ouse appropriators have the opportunity to reject soundly a measure granting amnesty to many illegal aliens.
Known as Section 245(i) of the immigration law, extremist flaks for runaway immigration are pushing this amnesty. Some plan to attach the measure to the supplemental spending bill in the House Appropriations Committee Tuesday.
Some people, including prominent Republicans, have wrongly described 245(i). Rep. Richard Armey told the Washington Times that it allows "people who do comply with our laws and are here legally and are trying to maintain their legal resident status and are failed by a dysfunctional agency that could not get the work done" not to be "separated from their family."
Similarly, Sen. Ted Kennedy last week on the Senate floor termed 245(i) "a vital provision of U.S. immigration law which allows individuals who already legally qualify for permanent residency to process their applications in the United States, without returning to their homes countries."
A March 28 Wall Street Journal editorial falsely claimed this provision applies "only to those immigrants who already qualify for permanent residence" and who "have done nothing wrong."
On the contrary, Section 245(i) applies almost exclusively to illegal aliens. Section 245(a) of the law takes care of those caught in INS dysfunction. These are the people Kennedy and the Wall Street Journal pine for, "those immigrants who already qualify for permanent residence."
245(a) provides for lawfully present aliens those who entered the country legally to adjust their status from nonimmigrant to permanent resident. A nonimmigrant is typically someone who holds a visitor's visa of some kind, such as student or tourist.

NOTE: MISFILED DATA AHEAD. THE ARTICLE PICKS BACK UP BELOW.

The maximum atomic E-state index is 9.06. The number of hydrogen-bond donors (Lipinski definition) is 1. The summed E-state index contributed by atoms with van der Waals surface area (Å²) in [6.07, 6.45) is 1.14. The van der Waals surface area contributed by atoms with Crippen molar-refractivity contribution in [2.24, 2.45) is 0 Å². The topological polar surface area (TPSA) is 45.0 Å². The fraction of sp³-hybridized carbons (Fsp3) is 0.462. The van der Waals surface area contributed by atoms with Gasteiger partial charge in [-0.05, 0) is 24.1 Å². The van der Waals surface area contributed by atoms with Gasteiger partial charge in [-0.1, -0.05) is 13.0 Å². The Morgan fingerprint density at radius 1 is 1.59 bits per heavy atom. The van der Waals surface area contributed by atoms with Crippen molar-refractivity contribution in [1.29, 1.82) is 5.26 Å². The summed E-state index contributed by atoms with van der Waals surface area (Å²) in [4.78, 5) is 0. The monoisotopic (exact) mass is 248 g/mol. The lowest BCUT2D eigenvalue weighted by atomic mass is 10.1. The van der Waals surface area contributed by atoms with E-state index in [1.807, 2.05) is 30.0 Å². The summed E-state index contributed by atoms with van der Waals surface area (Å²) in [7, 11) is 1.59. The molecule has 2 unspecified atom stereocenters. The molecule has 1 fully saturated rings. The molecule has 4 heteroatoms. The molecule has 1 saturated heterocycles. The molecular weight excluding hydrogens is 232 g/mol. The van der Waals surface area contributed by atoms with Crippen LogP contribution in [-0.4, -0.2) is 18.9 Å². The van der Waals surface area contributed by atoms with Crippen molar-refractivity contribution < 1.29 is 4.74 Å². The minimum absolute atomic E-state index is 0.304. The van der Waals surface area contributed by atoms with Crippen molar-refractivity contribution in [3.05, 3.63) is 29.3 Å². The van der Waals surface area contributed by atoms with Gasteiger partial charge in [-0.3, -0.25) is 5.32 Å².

While Rep. Jose Serrano could offer a different version Tuesday, legislation the House considered earlier this year plainly states whom 245(i) applies to. Listed were classes of aliens who are physically present, albeit illegally. It includes those who entered without inspection (that is, snuck across the border), those who intentionally have overstayed a temporary visa and those who violated the terms of their visas.
In addition, 245(i) applies to physically present aliens who are "within one of the classes enumerated in subsection (c) of this section." But it pays to read the fine print something not enough House members did before casting their votes in March.
Subsection (c) includes aliens who are deportable under 8 U.S.C. 1227(a)(4)(B). Those who bother to flip over to that section read under the heading, "Terrorist activities," "Any alien who has engaged, is engaged, or at any time after admission engages in any terrorist activity (as defined in section 1182(a)(3)(B)(iii) of this title) is deportable."
Simply put, this part of the law makes foreign terrorists deportable. Yet 245(i) boosters bet most people won't read the fine print, so they cavalierly give these national security threats a shot at legalization. This might come as shocking news to the survivors of Sept. 11 victims or all Americans now facing increased scrutiny and new inconveniences.
245(i) applicants pay a $1,000 fee to get their names on the green card waiting list. But it will likely be years before their names come up. Meanwhile, these illegal aliens are allowed to stay in America waiting their turn. No background checks, no nothing.
Meantime, the addition of their names to their home country's visa quota waiting list means anybody who follows the law and petitions from the home country has to wait all the longer. The 4 million backlogged petitioners get another half million or million illegal aliens joining them for the INS to process, directly because of 245(i) extension.
Sen. Robert Byrd rightly calls it "sheer lunacy" to enact such an amnesty.
We must fix a runaway immigration system that allows citizens of other nations to determine who gets in and stays in our country. This runaway system allows millions of foreigners to exploit the laxity from overwhelming volume of immigrants, threatening our security, distorting labor markets, burdening taxpayers with the public costs of mass low-skilled immigration, and developing an underclass that the Heritage Foundation's Robert Rector has said damages the long-term work ethic and marriage ethic.
House appropriators should do the right thing. Deep-six the 245(i) amnesty.
James R. Edwards Jr., an adjunct fellow with the Hudson Institute, is coauthor of The Congressional Politics of Immigration Reform.